Although cloud pricing will remain under competitive pressure, TCL forecasts that the growth in service volumes will outweigh the price declines over time.

Overall New Data Centre revenues are forecast by TCL to increase by 28 per cent per annum over the 5 year period from the end of 2014 – ” from almost USD $3.1 billion per annum (2014) up to almost USD $7.5 billion per annum (2019) “.

Finally, TCL also forecasts that New Data Centre space will increase from over 2.9 million square metres (2014) up to 3.7 million square metres (2019) – an increase of almost 6 per cent per annum (but from a already high installed base as space becomes more utilized over time).

“The availability of new high quality New Data Centre stock will be critical in hosting new IT and cloud services for the Telecoms Provider,” says Margrit Sessions, Managing Director of TCL.

“Increasingly Telecom Providers will have a simple choice to make, whether to invest in their own Data Centre stock to cater for the range of SLAs, power and performance required by their customers or whether to outsource to other Data Centre specialists if they are to stay in the game of offering their own cloud services,” she adds.


Gartner: Global IT spending to grow 2.1% to $3.7 trillion in 2014

June 30th, 2014

Global IT spending is on pace to total $3.7 trillion in 2014, a 2.1 per cent increase from last year, but this growth rate is down from earlier projections of 3.2 per cent growth.Outsourcing39

The slower outlook for 2014 is attributed to a reduction in growth expectations for devices, data centre systems and to some extent IT services, according to a forecast by research and analysis firm Gartner.

“Price pressure based on increased competition, lack of product differentiation and the increased availability of viable alternative solutions has had a dampening effect on the short-term IT spending outlook,” said Richard Gordon, Managing Vice-President at Gartner.

“However, 2015 through 2018 will see a return to ‘normal’ spending growth levels as pricing and purchasing styles reach a new equilibrium. It is entering its third phase of development, moving from a focus on technology and processes in the past to a focus in the future on new business models enabled by digitalisation,” Gordon added.

The global IT spending forecast is the leading indicator of major technology trends across the hardware, software, IT services and telecom markets.

Data centre systems spending is projected to reach $140 billion in 2014, a 0.4 per cent increase from 2013. Constrained spending levels continue to negatively impact the revenue opportunity for data centre systems, particularly with external controller-based (ECB) storage. ECB storage spending suffers from the combined effects of underutilised systems in the installed base, as well as lower-cost alternative architectures and cloud-based storage.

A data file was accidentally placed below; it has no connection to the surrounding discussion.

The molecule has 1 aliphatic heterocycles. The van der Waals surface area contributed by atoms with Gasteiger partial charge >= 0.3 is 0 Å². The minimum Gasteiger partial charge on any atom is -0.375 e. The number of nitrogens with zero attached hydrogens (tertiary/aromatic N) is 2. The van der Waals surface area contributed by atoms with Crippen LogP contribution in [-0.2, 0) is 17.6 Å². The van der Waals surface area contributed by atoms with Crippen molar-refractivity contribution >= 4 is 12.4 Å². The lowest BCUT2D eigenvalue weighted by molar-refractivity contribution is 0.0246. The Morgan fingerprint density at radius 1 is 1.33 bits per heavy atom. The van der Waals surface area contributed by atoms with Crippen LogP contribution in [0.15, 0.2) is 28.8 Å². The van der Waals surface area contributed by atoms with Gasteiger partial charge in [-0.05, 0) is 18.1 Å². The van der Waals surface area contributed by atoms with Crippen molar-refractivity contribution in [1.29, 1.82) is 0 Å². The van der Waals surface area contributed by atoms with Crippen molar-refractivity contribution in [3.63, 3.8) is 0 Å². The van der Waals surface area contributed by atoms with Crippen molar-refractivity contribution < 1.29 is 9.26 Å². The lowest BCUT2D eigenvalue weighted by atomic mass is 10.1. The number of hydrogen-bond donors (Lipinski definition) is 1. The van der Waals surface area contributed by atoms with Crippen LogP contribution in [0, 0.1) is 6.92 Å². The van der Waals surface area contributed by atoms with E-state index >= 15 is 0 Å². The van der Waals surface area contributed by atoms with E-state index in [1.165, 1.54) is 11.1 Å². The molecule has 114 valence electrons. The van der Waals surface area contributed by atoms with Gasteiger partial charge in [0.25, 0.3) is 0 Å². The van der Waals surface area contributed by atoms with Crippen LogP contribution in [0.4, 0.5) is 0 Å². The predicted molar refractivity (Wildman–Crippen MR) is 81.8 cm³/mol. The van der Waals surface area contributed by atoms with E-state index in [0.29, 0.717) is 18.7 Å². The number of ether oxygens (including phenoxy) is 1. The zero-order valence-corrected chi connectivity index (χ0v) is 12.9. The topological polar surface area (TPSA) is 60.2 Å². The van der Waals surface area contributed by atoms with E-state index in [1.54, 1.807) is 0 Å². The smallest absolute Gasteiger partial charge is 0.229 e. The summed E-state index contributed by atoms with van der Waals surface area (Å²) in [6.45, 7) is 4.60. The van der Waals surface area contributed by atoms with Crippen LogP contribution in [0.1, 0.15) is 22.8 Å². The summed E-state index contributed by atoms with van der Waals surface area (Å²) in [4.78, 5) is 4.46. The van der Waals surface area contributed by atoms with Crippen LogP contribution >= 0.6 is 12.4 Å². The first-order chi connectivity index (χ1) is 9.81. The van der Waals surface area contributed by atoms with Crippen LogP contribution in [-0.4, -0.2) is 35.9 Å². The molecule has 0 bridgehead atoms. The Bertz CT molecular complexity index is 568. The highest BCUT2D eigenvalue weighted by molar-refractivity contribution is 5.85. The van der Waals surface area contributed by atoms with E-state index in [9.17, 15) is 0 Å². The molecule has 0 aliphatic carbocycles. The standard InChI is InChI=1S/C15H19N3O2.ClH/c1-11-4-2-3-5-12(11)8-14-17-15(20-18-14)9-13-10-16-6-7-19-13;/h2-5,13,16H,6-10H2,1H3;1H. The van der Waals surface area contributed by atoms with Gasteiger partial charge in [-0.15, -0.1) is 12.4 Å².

The server market also shows weakness as enterprises migrate away from high-cost platforms toward lower-cost alternatives. The hyper-scale segment, primarily driven by consumer-oriented services, does provide some positive drivers to the market, albeit for very low-cost platforms, which further impacts overall spending levels on data centre systems.

IT services is forecast to total $967 billion in 2014, up 3.8 per cent from 2013. Following a weak vendor performance in 2013 across multiple geographies and segments, modestly improved spending is expected through 2014.

IT outsourcing is growing slower than expected as sharply reduced pricing by the largest vendors is impacting the cloud storage services market. In addition, public cloud services are proving increasingly cannibalistic to more traditional data centre outsourcing services.

Implementation services are also growing slower than expected as risk-averse buyers remain focused on smaller, safer projects and some of the largest sellers remain focused on maintaining margins over growing revenue.

In the enterprise software market, spending is on pace to total $321 billion, a 6.9 per cent increase from 2013. Telecom services spending is projected to grow 0.7 per cent in 2014, with spending reaching $1,635 trillion. The voice average revenue per user (ARPU) will decline by about 10 per cent annually through 2018 because of a decline in consumer use of voice services, particularly among prepaid users.


Demand perspective for Indian IT industry looks marginally positive

June 30th, 2014

According to Nomura, demand perspective for Indian IT industry looks better due to some possible uptick in technology outsourcing and  a more stable pricing outlook as against pricing pressure indications in second quarterOutsourcing38

Accentures has annoucned its third quarter results in the US, which accorging to Nomura points out towards an optimism in both revenues and earnings, which are higher than analysts’ forecasts.

According to Nomura’s research note the key positives for Indian IT players, based on Accenture results, are: (a) broad-based revenue growth ahead of guidance; (b) strongest growth in consulting in nine quarters at 6% year-on-year and consulting booking growth of 10% year-on-year; and 3) strong growth in outsourcing at 10% year-on-year, which is the best in past seven quarters.